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tolbutamide (cont.)

What should I discuss with my doctor before taking tolbutamide (Orinase)?

Do not use this medication if you are allergic to tolbutamide, or if you are in a state of diabetic ketoacidosis. Call your doctor for treatment with insulin.

To make sure you can safely take tolbutamide, tell your doctor if you have any of these other conditions:

  • liver disease;
  • kidney disease;
  • a disorder of your pituitary or adrenal glands;
  • an enzyme deficiency called glucose-6-phosphate dehydrogenase deficiency (G6PD);
  • a history of heart disease; or
  • if you are malnourished.

Certain oral diabetes medications may increase your risk of serious heart problems. However, not treating your diabetes can damage your heart and other organs. Talk to your doctor about the risks and benefits of treating your diabetes with tolbutamide.

FDA pregnancy category C. It is not known whether tolbutamide will harm an unborn baby. Similar diabetes medications have caused severe hypoglycemia in newborn babies whose mothers had used the medication near the time of delivery. Tell your doctor if you are pregnant or plan to become pregnant while using this medication.

It is not known whether tolbutamide passes into breast milk or if it could be harmful to a nursing baby. You should not breast-feed while you are taking tolbutamide.

How should I take tolbutamide (Orinase)?

Take exactly as prescribed by your doctor. Do not take in larger or smaller amounts or for longer than recommended. Follow the directions on your prescription label.

Follow your doctor's instructions about how often to take tolbutamide, and whether or not you should take it with food.

Your blood sugar will need to be checked often, and you may need other blood tests at your doctor's office. Visit your doctor regularly.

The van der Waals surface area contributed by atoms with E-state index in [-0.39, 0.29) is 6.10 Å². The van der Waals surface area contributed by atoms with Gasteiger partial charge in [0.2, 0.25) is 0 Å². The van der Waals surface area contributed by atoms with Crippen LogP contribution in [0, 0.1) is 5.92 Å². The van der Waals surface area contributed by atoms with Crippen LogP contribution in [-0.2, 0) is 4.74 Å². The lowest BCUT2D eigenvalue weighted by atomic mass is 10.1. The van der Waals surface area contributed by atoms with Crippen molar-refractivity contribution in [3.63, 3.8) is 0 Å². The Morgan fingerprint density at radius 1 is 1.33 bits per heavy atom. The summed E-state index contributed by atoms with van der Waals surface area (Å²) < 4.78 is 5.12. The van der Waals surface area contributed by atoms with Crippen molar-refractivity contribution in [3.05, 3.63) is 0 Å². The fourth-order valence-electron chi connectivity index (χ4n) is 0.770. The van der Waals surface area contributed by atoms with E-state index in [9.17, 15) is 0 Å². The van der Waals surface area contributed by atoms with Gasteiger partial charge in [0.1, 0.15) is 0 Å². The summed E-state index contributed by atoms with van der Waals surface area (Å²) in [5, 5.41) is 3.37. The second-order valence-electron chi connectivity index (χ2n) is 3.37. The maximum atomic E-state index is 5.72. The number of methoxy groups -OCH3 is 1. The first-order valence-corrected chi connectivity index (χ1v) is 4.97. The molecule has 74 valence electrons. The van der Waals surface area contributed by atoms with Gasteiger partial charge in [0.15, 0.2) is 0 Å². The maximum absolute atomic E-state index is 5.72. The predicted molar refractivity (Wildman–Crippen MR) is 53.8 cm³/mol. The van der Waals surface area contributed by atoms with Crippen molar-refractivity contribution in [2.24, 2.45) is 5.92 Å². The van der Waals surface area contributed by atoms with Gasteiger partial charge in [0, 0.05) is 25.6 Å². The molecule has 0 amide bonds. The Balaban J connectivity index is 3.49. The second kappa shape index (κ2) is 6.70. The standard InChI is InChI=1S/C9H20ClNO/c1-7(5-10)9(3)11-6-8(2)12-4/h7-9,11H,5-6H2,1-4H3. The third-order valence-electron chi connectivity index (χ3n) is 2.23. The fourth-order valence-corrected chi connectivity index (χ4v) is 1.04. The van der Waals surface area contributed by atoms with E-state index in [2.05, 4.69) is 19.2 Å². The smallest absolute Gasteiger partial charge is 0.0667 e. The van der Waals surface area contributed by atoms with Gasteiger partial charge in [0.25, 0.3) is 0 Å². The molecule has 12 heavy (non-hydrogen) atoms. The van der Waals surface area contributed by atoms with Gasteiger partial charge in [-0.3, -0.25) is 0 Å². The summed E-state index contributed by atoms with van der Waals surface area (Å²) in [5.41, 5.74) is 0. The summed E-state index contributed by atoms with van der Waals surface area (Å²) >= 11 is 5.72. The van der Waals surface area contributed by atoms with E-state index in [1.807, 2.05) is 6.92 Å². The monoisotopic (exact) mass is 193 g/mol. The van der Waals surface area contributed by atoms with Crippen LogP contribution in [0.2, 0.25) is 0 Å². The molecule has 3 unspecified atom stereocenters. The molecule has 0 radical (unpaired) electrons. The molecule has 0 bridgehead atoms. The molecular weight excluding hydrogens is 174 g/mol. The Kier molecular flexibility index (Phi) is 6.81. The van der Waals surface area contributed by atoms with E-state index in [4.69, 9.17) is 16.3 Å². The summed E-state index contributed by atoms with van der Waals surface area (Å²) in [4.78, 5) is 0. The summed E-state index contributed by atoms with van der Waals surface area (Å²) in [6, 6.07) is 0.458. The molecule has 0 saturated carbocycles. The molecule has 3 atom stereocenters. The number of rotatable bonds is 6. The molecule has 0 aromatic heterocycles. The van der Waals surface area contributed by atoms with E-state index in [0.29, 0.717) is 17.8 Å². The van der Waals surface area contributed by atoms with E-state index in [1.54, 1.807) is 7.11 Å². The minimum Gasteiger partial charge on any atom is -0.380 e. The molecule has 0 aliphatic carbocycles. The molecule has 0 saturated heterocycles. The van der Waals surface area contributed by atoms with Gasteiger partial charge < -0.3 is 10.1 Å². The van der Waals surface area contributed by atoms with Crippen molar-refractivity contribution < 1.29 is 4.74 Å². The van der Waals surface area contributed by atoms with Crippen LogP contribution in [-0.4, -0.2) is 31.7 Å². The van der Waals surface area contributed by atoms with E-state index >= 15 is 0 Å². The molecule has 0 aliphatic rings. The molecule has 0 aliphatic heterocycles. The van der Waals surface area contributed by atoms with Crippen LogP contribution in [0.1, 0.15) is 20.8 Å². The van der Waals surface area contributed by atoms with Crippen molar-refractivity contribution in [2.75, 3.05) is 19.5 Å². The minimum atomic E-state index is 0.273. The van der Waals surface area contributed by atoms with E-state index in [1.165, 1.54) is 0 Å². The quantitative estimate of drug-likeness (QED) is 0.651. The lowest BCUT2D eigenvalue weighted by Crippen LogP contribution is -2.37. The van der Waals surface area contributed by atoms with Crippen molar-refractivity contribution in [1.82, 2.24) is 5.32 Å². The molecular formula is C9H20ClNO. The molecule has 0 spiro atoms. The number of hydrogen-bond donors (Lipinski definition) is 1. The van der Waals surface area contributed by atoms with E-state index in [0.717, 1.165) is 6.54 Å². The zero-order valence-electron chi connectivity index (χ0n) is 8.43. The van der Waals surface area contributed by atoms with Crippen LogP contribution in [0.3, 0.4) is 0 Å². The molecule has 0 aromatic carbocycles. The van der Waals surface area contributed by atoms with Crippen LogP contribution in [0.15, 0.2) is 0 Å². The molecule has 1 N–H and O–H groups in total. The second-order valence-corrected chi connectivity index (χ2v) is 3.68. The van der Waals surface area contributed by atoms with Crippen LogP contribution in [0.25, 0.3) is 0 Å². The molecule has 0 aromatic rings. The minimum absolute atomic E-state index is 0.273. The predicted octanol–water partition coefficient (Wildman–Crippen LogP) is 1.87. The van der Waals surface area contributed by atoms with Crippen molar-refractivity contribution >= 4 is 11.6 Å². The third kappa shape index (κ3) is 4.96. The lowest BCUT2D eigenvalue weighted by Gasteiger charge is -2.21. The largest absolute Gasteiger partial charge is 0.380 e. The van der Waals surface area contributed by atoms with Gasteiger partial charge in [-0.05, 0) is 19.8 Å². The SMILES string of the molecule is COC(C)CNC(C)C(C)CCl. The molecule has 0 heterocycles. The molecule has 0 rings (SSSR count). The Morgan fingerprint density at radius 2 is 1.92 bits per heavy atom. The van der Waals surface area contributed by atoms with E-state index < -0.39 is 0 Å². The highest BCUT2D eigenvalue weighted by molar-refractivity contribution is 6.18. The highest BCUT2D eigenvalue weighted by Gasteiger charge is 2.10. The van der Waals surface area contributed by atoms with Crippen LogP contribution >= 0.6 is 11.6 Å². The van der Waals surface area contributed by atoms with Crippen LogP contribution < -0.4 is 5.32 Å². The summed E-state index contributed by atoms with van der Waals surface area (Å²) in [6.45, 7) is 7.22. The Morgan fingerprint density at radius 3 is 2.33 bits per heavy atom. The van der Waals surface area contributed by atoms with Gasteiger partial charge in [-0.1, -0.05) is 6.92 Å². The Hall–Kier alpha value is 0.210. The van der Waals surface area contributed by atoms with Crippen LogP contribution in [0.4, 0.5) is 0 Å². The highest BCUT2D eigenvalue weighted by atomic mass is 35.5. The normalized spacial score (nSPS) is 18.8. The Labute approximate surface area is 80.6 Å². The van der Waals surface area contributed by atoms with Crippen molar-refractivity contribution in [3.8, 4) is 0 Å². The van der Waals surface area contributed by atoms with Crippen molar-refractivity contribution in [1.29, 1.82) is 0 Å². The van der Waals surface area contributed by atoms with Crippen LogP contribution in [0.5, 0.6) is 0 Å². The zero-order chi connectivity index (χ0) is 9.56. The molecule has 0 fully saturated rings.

Know the signs of low blood sugar (hypoglycemia) and how to recognize them: headache, hunger, weakness, sweating, tremor, irritability, or trouble concentrating.

Always keep a source of sugar available in case you have symptoms of low blood sugar. Sugar sources include orange juice, glucose gel, candy, or milk. If you have severe hypoglycemia and cannot eat or drink, use an injection of glucagon. Your doctor can give you a prescription for a glucagon emergency injection kit and tell you how to give the injection.

Also watch for signs of blood sugar that is too high (hyperglycemia). These symptoms include increased thirst, increased urination, hunger, dry mouth, fruity breath odor, drowsiness, dry skin, blurred vision, and weight loss.

Check your blood sugar carefully during a time of stress or illness, if you travel, exercise more than usual, drink alcohol, or skip meals. These things can affect your glucose levels and your dose needs may also change.

Your doctor may want you to stop taking tolbutamide for a short time if you become ill, have a fever or infection, or if you have surgery or a medical emergency.

Ask your doctor how to adjust your tolbutamide dose if needed. Do not change your medication dose or schedule without your doctor's advice.

Tolbutamide is only part of a complete program of treatment that may also include diet, exercise, weight control, and testing your blood sugar. Follow your diet, medication, and exercise routines very closely. Changing any of these factors can affect your blood sugar levels.

Use tolbutamide regularly to get the most benefit. Get your prescription refilled before you run out of medicine completely.

Store at room temperature away from moisture, heat, and light.

Report Problems to the Food and Drug Administration

You are encouraged to report negative side effects of prescription drugs to the FDA. Visit the FDA MedWatch website or call 1-800-FDA-1088.

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